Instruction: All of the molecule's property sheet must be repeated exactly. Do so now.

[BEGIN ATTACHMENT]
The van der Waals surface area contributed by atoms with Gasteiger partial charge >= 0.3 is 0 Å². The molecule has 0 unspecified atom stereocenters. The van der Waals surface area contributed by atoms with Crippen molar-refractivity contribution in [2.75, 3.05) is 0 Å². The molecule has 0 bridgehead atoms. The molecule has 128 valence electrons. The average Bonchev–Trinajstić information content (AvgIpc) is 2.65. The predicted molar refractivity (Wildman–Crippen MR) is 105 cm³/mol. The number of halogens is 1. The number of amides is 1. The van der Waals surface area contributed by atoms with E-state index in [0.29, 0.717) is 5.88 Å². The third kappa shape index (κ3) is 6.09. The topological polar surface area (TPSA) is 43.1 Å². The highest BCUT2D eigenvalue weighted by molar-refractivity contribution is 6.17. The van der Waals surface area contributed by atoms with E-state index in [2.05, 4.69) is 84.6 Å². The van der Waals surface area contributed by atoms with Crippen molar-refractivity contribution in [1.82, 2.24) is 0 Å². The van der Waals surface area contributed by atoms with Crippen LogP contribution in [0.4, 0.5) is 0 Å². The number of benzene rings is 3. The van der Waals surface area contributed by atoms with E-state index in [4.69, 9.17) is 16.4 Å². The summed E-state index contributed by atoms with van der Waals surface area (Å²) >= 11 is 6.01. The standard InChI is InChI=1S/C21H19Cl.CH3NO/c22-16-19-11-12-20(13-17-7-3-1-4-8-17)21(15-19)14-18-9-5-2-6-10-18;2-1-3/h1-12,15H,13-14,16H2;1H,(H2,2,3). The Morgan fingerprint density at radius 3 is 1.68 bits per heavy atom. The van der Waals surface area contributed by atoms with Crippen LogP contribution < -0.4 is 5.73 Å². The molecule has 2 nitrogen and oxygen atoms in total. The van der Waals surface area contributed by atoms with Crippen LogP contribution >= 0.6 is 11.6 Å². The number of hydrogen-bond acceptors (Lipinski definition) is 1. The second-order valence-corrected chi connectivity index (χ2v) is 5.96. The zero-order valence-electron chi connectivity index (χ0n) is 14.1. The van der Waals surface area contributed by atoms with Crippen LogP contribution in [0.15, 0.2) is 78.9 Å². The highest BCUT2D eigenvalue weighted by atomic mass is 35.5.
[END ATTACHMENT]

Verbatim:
The van der Waals surface area contributed by atoms with Gasteiger partial charge >= 0.3 is 0 Å². The molecule has 0 unspecified atom stereocenters. The van der Waals surface area contributed by atoms with Crippen molar-refractivity contribution in [2.75, 3.05) is 0 Å². The molecule has 0 bridgehead atoms. The molecule has 128 valence electrons. The average Bonchev–Trinajstić information content (AvgIpc) is 2.65. The predicted molar refractivity (Wildman–Crippen MR) is 105 cm³/mol. The number of halogens is 1. The number of amides is 1. The van der Waals surface area contributed by atoms with E-state index in [0.29, 0.717) is 5.88 Å². The third kappa shape index (κ3) is 6.09. The topological polar surface area (TPSA) is 43.1 Å². The highest BCUT2D eigenvalue weighted by molar-refractivity contribution is 6.17. The van der Waals surface area contributed by atoms with E-state index in [2.05, 4.69) is 84.6 Å². The van der Waals surface area contributed by atoms with Crippen molar-refractivity contribution in [1.82, 2.24) is 0 Å². The van der Waals surface area contributed by atoms with Crippen LogP contribution in [0.4, 0.5) is 0 Å². The number of benzene rings is 3. The van der Waals surface area contributed by atoms with E-state index in [4.69, 9.17) is 16.4 Å². The summed E-state index contributed by atoms with van der Waals surface area (Å²) >= 11 is 6.01. The standard InChI is InChI=1S/C21H19Cl.CH3NO/c22-16-19-11-12-20(13-17-7-3-1-4-8-17)21(15-19)14-18-9-5-2-6-10-18;2-1-3/h1-12,15H,13-14,16H2;1H,(H2,2,3). The Morgan fingerprint density at radius 3 is 1.68 bits per heavy atom. The van der Waals surface area contributed by atoms with Crippen LogP contribution < -0.4 is 5.73 Å². The molecule has 2 nitrogen and oxygen atoms in total. The van der Waals surface area contributed by atoms with Crippen LogP contribution >= 0.6 is 11.6 Å². The number of hydrogen-bond acceptors (Lipinski definition) is 1. The second-order valence-corrected chi connectivity index (χ2v) is 5.96. The zero-order valence-electron chi connectivity index (χ0n) is 14.1. The van der Waals surface area contributed by atoms with Crippen LogP contribution in [0.15, 0.2) is 78.9 Å². The highest BCUT2D eigenvalue weighted by atomic mass is 35.5.